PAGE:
aaseq

We verify that the translated genome sequence and the protein squence we started with match by aligning them.

writePairwiseAlignments(pairwiseAlignment(aa(p[5]), aaseq))

Calculating new coordinates

We can now calculate the peptide coordinate along the genome using the position of the peptides along the protein (in p) and the position of the exons of the protein's transcript along the genome (in pcgrl) using the mapToGenome function.

res <- mapToGenome(p[5], pcgrl[5])
res[[1]]

Plotting

Based on the new peptide genomic coordinates, it is now straightforward to create a new AnnotationTrack and add it the the track visualisation.

plotAsAnnotationTrack(res[[1]], grl[[5]])

Detailed annotation track

Finally, we customise the figure by adding a track with the $MS^2$ spectra. The raw data used to search the protein database an create p are available as an MSnExp object.

data(pms)

library("ggplot2")
details <- function(identifier, ...) {
    p <- plot(pms[[as.numeric(identifier)]], full=TRUE, plot=FALSE) + ggtitle("")
    p <- p + theme_bw() + theme(axis.text.y = element_blank(),
                                axis.text.x = element_blank()) +
                                labs(x = NULL, y = NULL)
    print(p, newpage=FALSE)
}

res <- res[[1]]
deTrack <- AnnotationTrack(start = start(res),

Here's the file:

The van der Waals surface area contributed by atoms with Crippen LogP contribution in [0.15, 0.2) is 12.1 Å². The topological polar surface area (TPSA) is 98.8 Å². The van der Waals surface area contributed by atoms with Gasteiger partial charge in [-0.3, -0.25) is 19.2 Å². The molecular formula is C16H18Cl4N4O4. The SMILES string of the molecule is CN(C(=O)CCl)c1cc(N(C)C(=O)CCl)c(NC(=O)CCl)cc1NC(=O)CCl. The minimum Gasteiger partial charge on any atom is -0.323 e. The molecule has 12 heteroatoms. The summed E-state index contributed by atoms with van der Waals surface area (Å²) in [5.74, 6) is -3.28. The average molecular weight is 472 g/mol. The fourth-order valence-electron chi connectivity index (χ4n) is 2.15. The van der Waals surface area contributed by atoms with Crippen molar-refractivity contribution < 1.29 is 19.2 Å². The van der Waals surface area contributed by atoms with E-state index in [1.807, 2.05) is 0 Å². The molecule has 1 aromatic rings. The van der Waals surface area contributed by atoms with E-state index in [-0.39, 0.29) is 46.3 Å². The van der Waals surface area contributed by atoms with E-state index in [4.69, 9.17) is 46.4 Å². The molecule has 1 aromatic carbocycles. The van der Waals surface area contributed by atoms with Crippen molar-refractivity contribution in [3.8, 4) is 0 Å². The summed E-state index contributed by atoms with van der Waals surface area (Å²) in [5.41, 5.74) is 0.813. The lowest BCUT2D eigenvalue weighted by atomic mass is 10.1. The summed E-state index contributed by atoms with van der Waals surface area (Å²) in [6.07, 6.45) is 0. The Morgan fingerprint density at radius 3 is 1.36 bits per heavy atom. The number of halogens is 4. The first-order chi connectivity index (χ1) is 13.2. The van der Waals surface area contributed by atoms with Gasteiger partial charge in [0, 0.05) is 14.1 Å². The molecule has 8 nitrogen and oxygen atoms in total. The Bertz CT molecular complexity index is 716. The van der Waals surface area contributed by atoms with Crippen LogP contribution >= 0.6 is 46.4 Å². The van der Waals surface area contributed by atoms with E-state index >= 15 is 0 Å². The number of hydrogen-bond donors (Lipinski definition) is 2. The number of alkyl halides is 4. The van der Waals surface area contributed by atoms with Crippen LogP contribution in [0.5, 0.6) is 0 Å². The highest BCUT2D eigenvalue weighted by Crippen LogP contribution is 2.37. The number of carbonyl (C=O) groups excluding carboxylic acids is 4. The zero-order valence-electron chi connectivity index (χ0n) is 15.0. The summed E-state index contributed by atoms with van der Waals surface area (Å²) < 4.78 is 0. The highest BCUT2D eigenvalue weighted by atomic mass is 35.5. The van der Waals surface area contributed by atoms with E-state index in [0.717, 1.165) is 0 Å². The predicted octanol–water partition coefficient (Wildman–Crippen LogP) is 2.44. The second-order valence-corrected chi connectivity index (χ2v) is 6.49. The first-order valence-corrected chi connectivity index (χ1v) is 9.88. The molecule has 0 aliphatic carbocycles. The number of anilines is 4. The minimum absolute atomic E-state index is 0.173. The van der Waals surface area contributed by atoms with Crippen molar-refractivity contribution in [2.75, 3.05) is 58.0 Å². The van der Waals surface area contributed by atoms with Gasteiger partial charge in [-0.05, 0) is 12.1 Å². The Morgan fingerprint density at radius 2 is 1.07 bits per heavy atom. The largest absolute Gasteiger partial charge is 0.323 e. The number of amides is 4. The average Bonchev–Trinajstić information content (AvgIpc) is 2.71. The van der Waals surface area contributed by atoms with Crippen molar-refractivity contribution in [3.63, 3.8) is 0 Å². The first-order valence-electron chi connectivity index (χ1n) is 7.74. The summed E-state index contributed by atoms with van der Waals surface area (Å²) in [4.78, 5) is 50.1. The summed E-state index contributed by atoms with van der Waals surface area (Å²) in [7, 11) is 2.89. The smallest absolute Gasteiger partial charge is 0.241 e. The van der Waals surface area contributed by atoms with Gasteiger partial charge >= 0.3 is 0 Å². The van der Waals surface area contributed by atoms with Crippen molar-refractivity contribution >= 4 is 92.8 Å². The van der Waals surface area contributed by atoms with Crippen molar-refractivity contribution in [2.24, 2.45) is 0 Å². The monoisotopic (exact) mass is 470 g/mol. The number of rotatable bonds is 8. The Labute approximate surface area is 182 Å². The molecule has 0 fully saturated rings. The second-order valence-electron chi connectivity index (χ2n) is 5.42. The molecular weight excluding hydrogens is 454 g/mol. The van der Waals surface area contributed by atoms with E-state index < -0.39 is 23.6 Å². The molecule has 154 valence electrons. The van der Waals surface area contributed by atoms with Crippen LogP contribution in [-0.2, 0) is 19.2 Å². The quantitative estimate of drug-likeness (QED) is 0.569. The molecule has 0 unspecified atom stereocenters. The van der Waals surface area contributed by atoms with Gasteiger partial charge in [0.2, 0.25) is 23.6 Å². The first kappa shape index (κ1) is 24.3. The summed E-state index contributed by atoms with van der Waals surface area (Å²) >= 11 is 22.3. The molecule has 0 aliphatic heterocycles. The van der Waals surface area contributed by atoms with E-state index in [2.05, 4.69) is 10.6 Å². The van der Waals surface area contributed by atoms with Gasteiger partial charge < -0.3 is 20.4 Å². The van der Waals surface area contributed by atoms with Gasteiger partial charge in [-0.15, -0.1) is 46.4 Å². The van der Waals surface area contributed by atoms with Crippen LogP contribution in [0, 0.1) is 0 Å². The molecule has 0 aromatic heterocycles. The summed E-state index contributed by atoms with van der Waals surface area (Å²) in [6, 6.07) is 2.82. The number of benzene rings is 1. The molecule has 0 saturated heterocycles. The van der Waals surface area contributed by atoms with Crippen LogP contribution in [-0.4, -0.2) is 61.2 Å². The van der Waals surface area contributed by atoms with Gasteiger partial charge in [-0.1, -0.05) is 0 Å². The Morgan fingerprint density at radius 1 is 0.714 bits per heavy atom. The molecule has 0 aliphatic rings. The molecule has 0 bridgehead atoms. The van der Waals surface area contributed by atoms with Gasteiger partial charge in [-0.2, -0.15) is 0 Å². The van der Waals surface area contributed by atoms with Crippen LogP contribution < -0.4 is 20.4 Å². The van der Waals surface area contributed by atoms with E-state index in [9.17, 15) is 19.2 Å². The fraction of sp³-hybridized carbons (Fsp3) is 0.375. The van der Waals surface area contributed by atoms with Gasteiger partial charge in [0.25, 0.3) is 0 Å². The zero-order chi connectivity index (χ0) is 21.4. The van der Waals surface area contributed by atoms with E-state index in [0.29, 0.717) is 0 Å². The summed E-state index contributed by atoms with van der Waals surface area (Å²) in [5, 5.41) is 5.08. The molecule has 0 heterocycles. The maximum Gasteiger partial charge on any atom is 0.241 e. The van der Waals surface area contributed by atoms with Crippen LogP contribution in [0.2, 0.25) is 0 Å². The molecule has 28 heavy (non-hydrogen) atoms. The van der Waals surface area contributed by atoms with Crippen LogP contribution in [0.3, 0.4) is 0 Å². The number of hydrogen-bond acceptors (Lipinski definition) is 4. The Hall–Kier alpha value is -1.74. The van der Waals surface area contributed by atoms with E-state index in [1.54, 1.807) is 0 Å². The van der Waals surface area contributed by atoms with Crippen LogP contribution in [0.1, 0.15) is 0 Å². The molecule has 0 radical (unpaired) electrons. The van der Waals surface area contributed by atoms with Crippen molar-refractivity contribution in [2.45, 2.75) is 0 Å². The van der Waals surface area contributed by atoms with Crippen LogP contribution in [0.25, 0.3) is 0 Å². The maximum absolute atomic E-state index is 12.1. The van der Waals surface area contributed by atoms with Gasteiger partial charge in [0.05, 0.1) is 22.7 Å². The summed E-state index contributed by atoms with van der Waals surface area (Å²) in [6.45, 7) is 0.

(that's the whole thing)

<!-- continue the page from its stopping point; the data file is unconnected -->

end = end(res),
                           genome = "hg38", chromosom = "chrX",
                           id = pcols(p)[[5]]$acquisitionNum,
                           name = "MS2 spectra",
                           stacking = "squish", fun = details)

grTrack <- GeneRegionTrack(grl[[5]],
                           name = acols(p)$ENST[5])
ideoTrack <- IdeogramTrack(genome = "hg38",
                           chromosome = "chrX")
axisTrack <- GenomeAxisTrack()

plotTracks(list(ideoTrack, axisTrack, deTrack, grTrack),
           add53 = TRUE, add35 = TRUE)

Mapping all peptide sets in the Proteins object

Above, we have demonstrated the mapToGenome functionality on one protein only. The same operation can be performed on all the r length(p) of the p object using the pmapToGenome equivalent using the r length(pcgrl) ranges calculated with etrid2grl. The pmapToGenome will map the peptides of i-th protein to the i-th genomic location of pcgrl.

pres <- pmapToGenome(p, pcgrl)